In the northern sky during early winter, the orange star, Arcturus, is the main feature. It is the fourth brightest star in the night sky and the brightest in the constellation Bootes. By late winter Arcturus is setting earlier and has been replaced by the two bright stars Vega in Lyra and Altair in Aquila as the most prominent northern starry landmarks. In the far south of the country these northern stars don’t rise very high but are familiar to those in the north.
Looking south in early winter, the spectacular constellations of Crux, Centaurus and Carina are high up and the further south you are, the better the view. These regions are richly packed with stars and many star clusters that are well worth exploring with binoculars. By early August, the Scorpius-Sagittarius region is the one to explore during the early evening. This is the brightest and densest part of the Milky Way and it is seen best from the latitude of Aotearoa. When not competing with the light pollution of towns and cities (or the Moon), the light from billions and billions of stars combine to make ‘star clouds’ that can be seen with the naked eye. When looking at Sagittarius you are looking straight towards the heart of our galaxy with its recently imaged super-massive black hole at the centre.
The Southern Hemisphere winter solstice marks the time when the Sun reaches its northern most point in our sky — and therefore it is lowest in the sky at noon. In 2022 the solstice falls on 21 June (at 9:08pm) and signals the shortest day of the year. After that date, the Sun begins moving south again, extending our daylight and shortening the nights.
Māori named the beautiful cluster of stars in Taurus, Matariki. In English it is known as the Pleiades or the Seven Sisters, and it has many other names around the world – it is known as Matali’i in Samoa, Makali’i in Hawaii, Subaru in Japan and Mataliki in Tokelau, Niue, Tuvalu, and Tonga. Rather less poetically astronomers usually call it M45. To our naked eyes between seven and nine stars can be seen, but the Matariki group is actually made up of thousands of stars that all formed at the same time around 100 million years ago.
Maramataka, the Māori calendar, is regulated by the cycle of the Moon. However, because the lunar calendar gets steadily out of alignment with the seasons, it is realigned periodically with the sighting of either Matariki or Puanga (Rigel) in the dawn sky in late June. The lunar phase at the time of sighting determines the timing of the Matariki celebrations and restarts the lunar calendar with the following new moon.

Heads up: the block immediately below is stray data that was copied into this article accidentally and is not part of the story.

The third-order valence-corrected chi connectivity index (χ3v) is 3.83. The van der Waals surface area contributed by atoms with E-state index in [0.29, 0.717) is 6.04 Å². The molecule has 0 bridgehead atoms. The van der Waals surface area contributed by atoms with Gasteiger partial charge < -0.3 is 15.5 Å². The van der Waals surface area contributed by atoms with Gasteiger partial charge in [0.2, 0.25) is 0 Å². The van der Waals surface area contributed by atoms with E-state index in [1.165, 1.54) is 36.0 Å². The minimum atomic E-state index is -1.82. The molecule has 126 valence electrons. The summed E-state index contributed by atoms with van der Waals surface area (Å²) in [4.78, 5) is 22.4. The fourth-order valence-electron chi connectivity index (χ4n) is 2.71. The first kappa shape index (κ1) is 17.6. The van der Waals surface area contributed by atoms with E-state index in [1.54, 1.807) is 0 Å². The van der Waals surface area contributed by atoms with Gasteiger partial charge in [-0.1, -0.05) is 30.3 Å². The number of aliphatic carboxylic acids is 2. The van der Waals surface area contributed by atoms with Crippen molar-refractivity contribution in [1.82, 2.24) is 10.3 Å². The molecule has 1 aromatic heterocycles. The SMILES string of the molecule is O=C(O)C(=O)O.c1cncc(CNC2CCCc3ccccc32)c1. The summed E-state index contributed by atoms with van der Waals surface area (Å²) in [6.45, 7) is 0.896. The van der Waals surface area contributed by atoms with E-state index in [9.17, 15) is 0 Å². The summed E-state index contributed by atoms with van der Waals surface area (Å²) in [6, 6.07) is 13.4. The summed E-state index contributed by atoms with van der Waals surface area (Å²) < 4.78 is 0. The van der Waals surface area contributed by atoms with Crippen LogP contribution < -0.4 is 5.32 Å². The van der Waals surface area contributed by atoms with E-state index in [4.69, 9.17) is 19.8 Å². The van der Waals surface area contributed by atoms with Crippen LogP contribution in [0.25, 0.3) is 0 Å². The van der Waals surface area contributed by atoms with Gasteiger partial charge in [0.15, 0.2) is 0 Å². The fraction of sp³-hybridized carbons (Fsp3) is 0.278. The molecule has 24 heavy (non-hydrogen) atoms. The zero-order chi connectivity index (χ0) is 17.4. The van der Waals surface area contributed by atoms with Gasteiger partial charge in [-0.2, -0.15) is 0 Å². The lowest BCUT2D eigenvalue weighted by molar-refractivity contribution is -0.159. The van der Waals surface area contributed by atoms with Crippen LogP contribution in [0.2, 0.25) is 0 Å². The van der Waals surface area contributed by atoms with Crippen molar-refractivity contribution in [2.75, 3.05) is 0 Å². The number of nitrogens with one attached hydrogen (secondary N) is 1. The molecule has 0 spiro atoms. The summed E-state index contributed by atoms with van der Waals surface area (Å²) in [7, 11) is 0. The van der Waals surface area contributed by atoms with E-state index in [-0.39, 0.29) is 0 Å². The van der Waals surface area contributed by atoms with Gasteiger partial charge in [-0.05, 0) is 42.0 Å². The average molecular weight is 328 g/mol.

Matariki appears low in the northeastern sky in the winter. This means that it can’t be seen everywhere across the motu (islands of New Zealand), so although it is the name of the holiday, Matariki isn’t the constellation that is celebrated or observed by all iwi.
For many hapū (subtribes) and iwi, other stars are more visible and more significant, especially in places where maunga (mountains) might obscure the view of Matariki. Other stars that signal the new year include Rehua, the husband of Matariki (located on the opposite side of the sky), and Puanga above Tautoru.
How to find Matariki
The lovely planetary alignment of the autumn season continues into winter with the addition of Mercury. In June all five naked eye planets are visible spread across the sky in the predawn. In August, both giant planets, Jupiter and Saturn, are visible from late evening until dawn.
The best morning opportunities to observe Mercury are around the middle of June low in the northeast before sunrise. After an absence throughout most of July, Mercury returns to the evening sky in the west, and is very well placed from around mid-August.
Throughout June and July Venus continues to dominate the north-eastern sky before sunrise. On June 26th, the weekend of our first Matariki holiday, the Moon forms the apex of a pretty triangle with Matariki and Venus below. In August Venus sinks progressively closer to the Sun and becomes more difficult to see.
At the beginning of June Mars is close to much brighter Jupiter in the predawn sky. It rises about 2 a.m. in June and July and progressively earlier through August. In early June it is high in the northeast at dawn and by late August is crossing the northern meridian at that time. The Moon makes very close passes in the early hours of June 23rd and July 22nd.
At the beginning of June bright Jupiter is rising at 2 a.m. along with much fainter Mars. These planets quickly separate as Jupiter rises a little earlier each night. By the end of the season, it is rising about 8:30 p.m. The Moon pairs up nicely with Jupiter on June 22nd.
In early June Saturn rises before 11 p.m. and is high in the northwest as day begins to dawn. By mid-August it emerges from the eastern horizon as the Sun sets in the west, and vice versa. Saturn reaches opposition on August 15th and is well placed for telescope viewing in the late August evenings.